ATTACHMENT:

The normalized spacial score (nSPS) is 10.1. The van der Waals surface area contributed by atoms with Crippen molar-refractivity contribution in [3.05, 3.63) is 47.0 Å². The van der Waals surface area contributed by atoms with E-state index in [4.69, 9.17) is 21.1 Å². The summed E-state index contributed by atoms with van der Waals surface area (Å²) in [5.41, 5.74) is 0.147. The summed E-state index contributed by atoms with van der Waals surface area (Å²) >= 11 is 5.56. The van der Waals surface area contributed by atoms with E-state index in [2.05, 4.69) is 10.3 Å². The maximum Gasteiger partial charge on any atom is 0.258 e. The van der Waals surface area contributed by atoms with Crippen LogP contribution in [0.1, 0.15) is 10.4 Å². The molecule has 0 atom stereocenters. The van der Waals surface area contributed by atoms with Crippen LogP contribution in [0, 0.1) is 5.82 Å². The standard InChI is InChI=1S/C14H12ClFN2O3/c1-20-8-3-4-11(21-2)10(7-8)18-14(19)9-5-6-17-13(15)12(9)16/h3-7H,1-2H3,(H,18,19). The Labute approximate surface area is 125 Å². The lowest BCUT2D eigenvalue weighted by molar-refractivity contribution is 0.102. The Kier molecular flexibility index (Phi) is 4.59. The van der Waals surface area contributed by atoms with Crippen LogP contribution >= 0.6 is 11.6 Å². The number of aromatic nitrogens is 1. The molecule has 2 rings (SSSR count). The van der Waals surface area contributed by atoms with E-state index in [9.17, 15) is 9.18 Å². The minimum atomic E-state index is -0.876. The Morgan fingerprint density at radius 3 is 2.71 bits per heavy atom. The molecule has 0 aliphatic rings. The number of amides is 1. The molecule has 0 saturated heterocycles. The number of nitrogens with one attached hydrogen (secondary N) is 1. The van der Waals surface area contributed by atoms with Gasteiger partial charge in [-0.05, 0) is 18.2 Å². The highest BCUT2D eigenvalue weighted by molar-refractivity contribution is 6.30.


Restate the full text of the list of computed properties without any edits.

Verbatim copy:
The normalized spacial score (nSPS) is 10.1. The van der Waals surface area contributed by atoms with Crippen molar-refractivity contribution in [3.05, 3.63) is 47.0 Å². The van der Waals surface area contributed by atoms with E-state index in [4.69, 9.17) is 21.1 Å². The summed E-state index contributed by atoms with van der Waals surface area (Å²) in [5.41, 5.74) is 0.147. The summed E-state index contributed by atoms with van der Waals surface area (Å²) >= 11 is 5.56. The van der Waals surface area contributed by atoms with E-state index in [2.05, 4.69) is 10.3 Å². The maximum Gasteiger partial charge on any atom is 0.258 e. The van der Waals surface area contributed by atoms with Crippen LogP contribution in [0.1, 0.15) is 10.4 Å². The molecule has 0 atom stereocenters. The van der Waals surface area contributed by atoms with Crippen LogP contribution in [0, 0.1) is 5.82 Å². The standard InChI is InChI=1S/C14H12ClFN2O3/c1-20-8-3-4-11(21-2)10(7-8)18-14(19)9-5-6-17-13(15)12(9)16/h3-7H,1-2H3,(H,18,19). The Labute approximate surface area is 125 Å². The lowest BCUT2D eigenvalue weighted by molar-refractivity contribution is 0.102. The Kier molecular flexibility index (Phi) is 4.59. The van der Waals surface area contributed by atoms with Crippen LogP contribution >= 0.6 is 11.6 Å². The number of aromatic nitrogens is 1. The molecule has 2 rings (SSSR count). The van der Waals surface area contributed by atoms with E-state index in [9.17, 15) is 9.18 Å². The minimum atomic E-state index is -0.876. The Morgan fingerprint density at radius 3 is 2.71 bits per heavy atom. The molecule has 0 aliphatic rings. The number of amides is 1. The molecule has 0 saturated heterocycles. The number of nitrogens with one attached hydrogen (secondary N) is 1. The van der Waals surface area contributed by atoms with Gasteiger partial charge in [-0.05, 0) is 18.2 Å². The highest BCUT2D eigenvalue weighted by molar-refractivity contribution is 6.30.